• Click close in the tasks tab.
  • click on pocket in the tasks tab and input 2 mm under length in pad parameters.
  • Click OK.

9. Extend the cylinders on the bottom

On the bottom of the brick there are cylinders that we need to extend to get a good print, since these will be touching the print bed in the 3d printer.

  • Rotate the camera again to the bottom of the brick with the 5 button on your keyboard.
  • Click on one of the circular edges of the cylinders.
  • Use the external geometry tool and click on each of the outlines of the circular edges, inside and out.
  • Make two circles with the circle tool (you should be in the Parts design workbench).
  • Click on one of the circle and one of the external geometry circles (they should be purple).
  • Click on the equal sign in the constraints toolbar, to make the circles the same size. Like this ← YOUTUBE VIDEO.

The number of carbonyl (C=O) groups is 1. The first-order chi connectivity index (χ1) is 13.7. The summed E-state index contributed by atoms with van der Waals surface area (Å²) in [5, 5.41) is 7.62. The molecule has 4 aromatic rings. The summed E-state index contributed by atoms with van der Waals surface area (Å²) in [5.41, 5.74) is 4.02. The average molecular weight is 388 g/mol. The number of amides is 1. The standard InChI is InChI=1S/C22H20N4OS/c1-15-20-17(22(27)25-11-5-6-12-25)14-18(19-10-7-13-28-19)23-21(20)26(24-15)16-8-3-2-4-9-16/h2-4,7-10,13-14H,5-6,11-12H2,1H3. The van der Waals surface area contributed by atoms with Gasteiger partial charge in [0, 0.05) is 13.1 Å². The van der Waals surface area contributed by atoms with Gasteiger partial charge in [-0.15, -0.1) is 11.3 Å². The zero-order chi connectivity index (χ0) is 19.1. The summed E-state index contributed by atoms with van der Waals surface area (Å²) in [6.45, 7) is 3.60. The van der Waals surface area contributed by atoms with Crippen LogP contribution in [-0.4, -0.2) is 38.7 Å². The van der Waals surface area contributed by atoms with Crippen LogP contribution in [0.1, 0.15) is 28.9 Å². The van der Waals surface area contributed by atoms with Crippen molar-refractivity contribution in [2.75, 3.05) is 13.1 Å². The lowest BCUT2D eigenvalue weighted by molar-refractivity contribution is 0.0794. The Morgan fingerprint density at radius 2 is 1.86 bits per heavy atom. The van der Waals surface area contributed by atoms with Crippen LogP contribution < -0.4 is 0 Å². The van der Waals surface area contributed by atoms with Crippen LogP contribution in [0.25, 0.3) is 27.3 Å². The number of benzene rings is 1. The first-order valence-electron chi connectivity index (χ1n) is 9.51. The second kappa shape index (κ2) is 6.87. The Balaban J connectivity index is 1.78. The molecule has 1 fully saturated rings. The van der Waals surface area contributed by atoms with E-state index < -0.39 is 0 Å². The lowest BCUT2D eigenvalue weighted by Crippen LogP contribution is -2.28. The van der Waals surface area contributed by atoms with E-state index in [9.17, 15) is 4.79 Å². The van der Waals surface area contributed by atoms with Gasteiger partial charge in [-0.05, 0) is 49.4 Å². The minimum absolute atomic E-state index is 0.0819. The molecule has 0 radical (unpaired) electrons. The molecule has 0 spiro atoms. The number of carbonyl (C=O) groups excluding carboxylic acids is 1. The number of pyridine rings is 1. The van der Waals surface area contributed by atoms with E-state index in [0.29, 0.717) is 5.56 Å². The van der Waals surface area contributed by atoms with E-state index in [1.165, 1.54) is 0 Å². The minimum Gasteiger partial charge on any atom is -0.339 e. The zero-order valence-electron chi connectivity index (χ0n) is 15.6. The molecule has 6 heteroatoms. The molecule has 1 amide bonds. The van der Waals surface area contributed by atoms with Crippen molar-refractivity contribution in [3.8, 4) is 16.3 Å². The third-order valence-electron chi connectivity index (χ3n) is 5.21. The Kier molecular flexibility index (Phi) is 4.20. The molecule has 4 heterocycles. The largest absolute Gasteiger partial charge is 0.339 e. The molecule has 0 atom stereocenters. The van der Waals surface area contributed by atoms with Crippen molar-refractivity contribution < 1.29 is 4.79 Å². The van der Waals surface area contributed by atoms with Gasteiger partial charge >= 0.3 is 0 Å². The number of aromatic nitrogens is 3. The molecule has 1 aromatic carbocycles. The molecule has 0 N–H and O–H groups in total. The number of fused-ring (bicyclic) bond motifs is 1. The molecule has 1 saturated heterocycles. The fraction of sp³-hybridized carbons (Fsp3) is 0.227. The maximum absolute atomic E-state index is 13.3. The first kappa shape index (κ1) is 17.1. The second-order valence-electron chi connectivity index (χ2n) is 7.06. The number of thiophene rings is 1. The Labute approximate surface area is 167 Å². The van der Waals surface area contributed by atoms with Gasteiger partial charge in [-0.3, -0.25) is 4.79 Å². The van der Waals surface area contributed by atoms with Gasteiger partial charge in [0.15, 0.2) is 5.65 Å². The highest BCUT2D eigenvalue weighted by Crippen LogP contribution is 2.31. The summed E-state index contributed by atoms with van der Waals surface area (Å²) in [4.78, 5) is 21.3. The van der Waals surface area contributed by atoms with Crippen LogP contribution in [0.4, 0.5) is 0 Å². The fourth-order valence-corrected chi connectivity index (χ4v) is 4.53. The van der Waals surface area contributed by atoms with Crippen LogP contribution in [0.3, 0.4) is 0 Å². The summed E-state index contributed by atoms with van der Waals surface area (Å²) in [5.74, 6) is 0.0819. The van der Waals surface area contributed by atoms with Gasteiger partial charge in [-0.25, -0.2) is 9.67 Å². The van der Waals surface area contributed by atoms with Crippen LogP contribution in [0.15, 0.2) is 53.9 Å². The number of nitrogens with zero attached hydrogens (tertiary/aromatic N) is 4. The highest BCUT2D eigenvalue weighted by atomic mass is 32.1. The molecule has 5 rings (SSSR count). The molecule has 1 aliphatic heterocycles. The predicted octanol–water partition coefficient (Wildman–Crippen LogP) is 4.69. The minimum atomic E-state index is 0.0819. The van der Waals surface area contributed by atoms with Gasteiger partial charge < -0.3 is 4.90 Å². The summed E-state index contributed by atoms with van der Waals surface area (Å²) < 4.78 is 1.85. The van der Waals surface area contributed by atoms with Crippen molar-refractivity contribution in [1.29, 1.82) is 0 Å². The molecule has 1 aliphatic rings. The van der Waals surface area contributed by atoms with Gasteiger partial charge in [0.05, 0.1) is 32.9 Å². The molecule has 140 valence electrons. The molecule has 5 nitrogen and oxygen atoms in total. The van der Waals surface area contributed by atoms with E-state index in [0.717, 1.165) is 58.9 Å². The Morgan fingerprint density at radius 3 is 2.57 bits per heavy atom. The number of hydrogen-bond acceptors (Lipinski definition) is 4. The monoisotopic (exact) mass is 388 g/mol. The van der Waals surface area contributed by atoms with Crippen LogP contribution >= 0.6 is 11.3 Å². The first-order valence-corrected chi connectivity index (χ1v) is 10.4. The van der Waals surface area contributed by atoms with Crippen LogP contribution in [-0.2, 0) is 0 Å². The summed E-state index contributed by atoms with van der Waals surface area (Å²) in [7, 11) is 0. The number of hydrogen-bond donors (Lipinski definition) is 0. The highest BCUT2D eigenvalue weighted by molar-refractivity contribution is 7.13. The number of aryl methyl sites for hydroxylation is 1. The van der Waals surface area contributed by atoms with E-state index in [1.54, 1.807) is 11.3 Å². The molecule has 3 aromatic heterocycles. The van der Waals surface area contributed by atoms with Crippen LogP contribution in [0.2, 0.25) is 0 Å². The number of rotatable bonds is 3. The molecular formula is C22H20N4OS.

• Click on the center points on both of the circles you just made, that are equal in size.
  • Repeat this process for the other circle and for all of the edges of the cylinders, like this.
  • Exit the sketch and click on pad in the Tasks tab.
  • Input 0,375 mm under leng in the Pad parameters and click on OK.

10. And your piece is done!

Now print your piece standing up with the side with the open cylinders facing downwards, like in the picture below.

Use the same settings as in the previous tutorial.


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Arduino scuola
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Published on

November 29, 2016